[Slowhand] It Was 40 Years Ago Today

deltanick at aol.com deltanick at aol.com
Sat Jun 2 00:17:51 EDT 2007

It Was 40 Years Ago Today
By Daniel J. Levitin
The Washington Post
Friday, June 1, 2007; Page A15

Yes, it’s been 40 years exactly since Sgt. Pepper, having labored the
previous 20 years teaching his band to play, arranged for its debut in
full psychedelic regalia. He leveraged a little help from his friends,
notably the vocalist Billy Shears and a riverboat owner named Lucy who
had apparently made her fortune in the diamond business. Pepper
realized that good music-making requires the expanding of horizons. A
recent “trip” inspired him to incorporate tabla and sitar into the
music. The band exhorted us to sit back and let the evening go so that
they could turn us on, musically, lyrically, and blow our minds for the
next several decades.

It has been 45 years since Mitch Miller, head of A&R (artists and
repertory) at Columbia Records, dismissed the Beatles as “the hula
hoops of music.” Will Beatles songs still be loved when baby boomers
are 64? Will they inspire future generations? Or will their music die
with those who became intoxicated by their wit and charisma during the
mind-expanding ‘60s?

A hundred years from now, musicologists say, Beatles songs will be so
well known that every child will learn them as nursery rhymes, and most
people won’t know who wrote them. They will have become sufficiently
entrenched in popular culture that it will seem as if they’ve always
existed, like “Oh! Susanna,” “This Land Is Your Land” and “Frère

Great songs seem as though they’ve always existed, that they weren’t
written by anyone. Figuring out why some songs and not others stick in
our heads, and why we can enjoy certain songs across a lifetime, is the
work not just of composers but also of psychologists and
neuroscientists. Every culture has its own music, every music its own
set of rules. Great songs activate deep-rooted neural networks in our
brains that encode the rules and syntax of our culture’s music. Through
a lifetime of listening, we learn what is essentially a complex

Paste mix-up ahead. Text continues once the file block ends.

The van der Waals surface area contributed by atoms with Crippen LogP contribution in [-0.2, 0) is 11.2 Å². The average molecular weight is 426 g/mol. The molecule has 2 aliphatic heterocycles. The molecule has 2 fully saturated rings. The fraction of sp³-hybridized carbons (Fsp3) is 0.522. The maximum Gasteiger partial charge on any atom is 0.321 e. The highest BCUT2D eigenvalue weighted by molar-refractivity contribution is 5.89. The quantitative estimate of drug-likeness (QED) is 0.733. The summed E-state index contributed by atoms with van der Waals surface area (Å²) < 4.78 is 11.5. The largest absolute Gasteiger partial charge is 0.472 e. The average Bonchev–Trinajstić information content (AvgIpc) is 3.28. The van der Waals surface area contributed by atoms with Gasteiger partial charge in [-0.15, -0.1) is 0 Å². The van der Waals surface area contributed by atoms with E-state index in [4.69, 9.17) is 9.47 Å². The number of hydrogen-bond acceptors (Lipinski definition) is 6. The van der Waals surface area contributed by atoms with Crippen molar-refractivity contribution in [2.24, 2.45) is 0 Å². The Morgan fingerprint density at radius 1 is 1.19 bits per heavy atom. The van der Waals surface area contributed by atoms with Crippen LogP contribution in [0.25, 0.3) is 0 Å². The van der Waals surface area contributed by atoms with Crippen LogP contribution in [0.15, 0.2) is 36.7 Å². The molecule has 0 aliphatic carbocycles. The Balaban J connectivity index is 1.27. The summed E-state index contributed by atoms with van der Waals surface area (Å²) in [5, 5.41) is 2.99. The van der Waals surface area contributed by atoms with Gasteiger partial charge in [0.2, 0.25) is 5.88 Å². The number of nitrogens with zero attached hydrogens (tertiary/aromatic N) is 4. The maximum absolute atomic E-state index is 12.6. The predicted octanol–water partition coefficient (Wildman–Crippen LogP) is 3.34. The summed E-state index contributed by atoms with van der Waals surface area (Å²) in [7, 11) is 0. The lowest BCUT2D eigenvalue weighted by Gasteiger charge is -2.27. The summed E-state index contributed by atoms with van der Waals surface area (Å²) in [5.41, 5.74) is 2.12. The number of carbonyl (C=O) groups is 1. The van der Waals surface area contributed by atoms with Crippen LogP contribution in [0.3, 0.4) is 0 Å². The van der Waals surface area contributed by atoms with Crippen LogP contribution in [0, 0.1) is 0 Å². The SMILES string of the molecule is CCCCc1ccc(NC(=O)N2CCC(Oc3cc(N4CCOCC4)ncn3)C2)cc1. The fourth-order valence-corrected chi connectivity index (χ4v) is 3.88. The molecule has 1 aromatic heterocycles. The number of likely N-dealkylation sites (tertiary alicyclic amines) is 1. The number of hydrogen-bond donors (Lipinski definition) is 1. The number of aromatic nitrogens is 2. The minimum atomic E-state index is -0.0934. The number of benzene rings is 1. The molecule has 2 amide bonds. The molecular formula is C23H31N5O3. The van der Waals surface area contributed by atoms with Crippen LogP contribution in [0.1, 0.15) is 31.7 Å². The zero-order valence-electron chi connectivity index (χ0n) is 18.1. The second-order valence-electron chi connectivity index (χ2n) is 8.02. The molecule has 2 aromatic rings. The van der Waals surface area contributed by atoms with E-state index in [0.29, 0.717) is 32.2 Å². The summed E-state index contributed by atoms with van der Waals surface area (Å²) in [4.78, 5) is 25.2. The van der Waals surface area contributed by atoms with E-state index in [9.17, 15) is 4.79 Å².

calculation of statistical probabilities (instantiated as neural
firings) of what chord is likely to follow what chord and how melodies
are formed.

Skillful composers play with these expectations, alternately meeting
and violating them in interesting ways. In my laboratory, we’ve found
that listening to a familiar song that you like activates the same
parts of the brain as eating chocolate, having sex or taking opiates.
There really is a sex, drugs and rock-and-roll part of the brain: a
network of neural structures including the nucleus accumbens and the
amygdala. But no one song does this for everyone, and musical taste is
both variable and subjective.

Today the Beatles catalogue is loved cross-culturally -- the product of
a six-year burst of creativity unparalleled in modern music. The
Beatles incorporated classical elements into rock so seamlessly that it
is easy to forget that string quartets and Bach-like countermelodies
and bass lines (not to mention plagal cadences) did not always populate
pop. Music changed more between 1963 and 1969 than it has in the 37
years since, with the Beatles among the architects of that change.

Paul McCartney may be the closest thing our generation has produced to
Franz Schubert -- a master of melody, writing tunes anyone can sing,
songs that seem to have been there all along. Most people don’t realize
that “Ave Maria” and “Serenade” were written by Schubert (or that his
“Moment Musical in F” so resembles “Martha My Dear”). McCartney writes
with similar universality. His “Yesterday” has been recorded by more
musicians than any other song in history. Its stepwise melody is
deceptively complex, drawing from outside the diatonic scale so
smoothly that anyone can sing it, yet few theorists can agree on
exactly what it is that McCartney has done.

The timelessness of such melodies was brought home to me by Les
Boréades, a Quebec group that has recorded Beatles music on baroque
instruments. The instruments give the sense that you’re hearing Bach or
Vivaldi, and for moments it’s possible to forget that you’re listening
to Beatles songs. We’re so used to hearing Beatles songs that for many
of us they no longer hold any surprises. But when they’re stripped of
their ‘60s production and the personal and social associations we have
with them, you can hear the intricate and beautiful interplay of
rhythm, harmony and melody.

On the bus recently the radio played “And I Love Her,” and a Portuguese
immigrant about my grandmother’s age sang along with her eyes closed.
How many people can hum even two bars of Beethoven’s Fourth Symphony,
or Mozart’s 30th? I recently played 60 seconds of these to an audience
of 700 -- including many professional musicians -- but not one person
recognized them. Then I played a fraction of the opening “aah” of
“Eleanor Rigby” and the single guitar chord that opens “A Hard Day’s
Night” -- and virtually everyone shouted the names.

To a neuroscientist, the longevity of the Beatles can be explained by
the fact that their music created subtle and rewarding schematic
violations of popular musical forms, causing a symphony of neural
firings from the cerebellum to the prefrontal cortex, joined by a
chorus of the limbic system and an ostinato from the brainstem. To a
musician, each hearing showcases nuances not heard before, details of
arrangement and intricacy that reveal themselves across hundreds or
thousands of performances and listenings. The act we’ve known for all
these years is still in style, guaranteed to raise a smile, one hopes
for generations to come. I have to admit, it’s getting better all the

Daniel J. Levitin, a former record producer, is a professor of
psychology and music at McGill University in Montreal and the author of
“This Is Your Brain on Music: The Science of a Human Obsession.”

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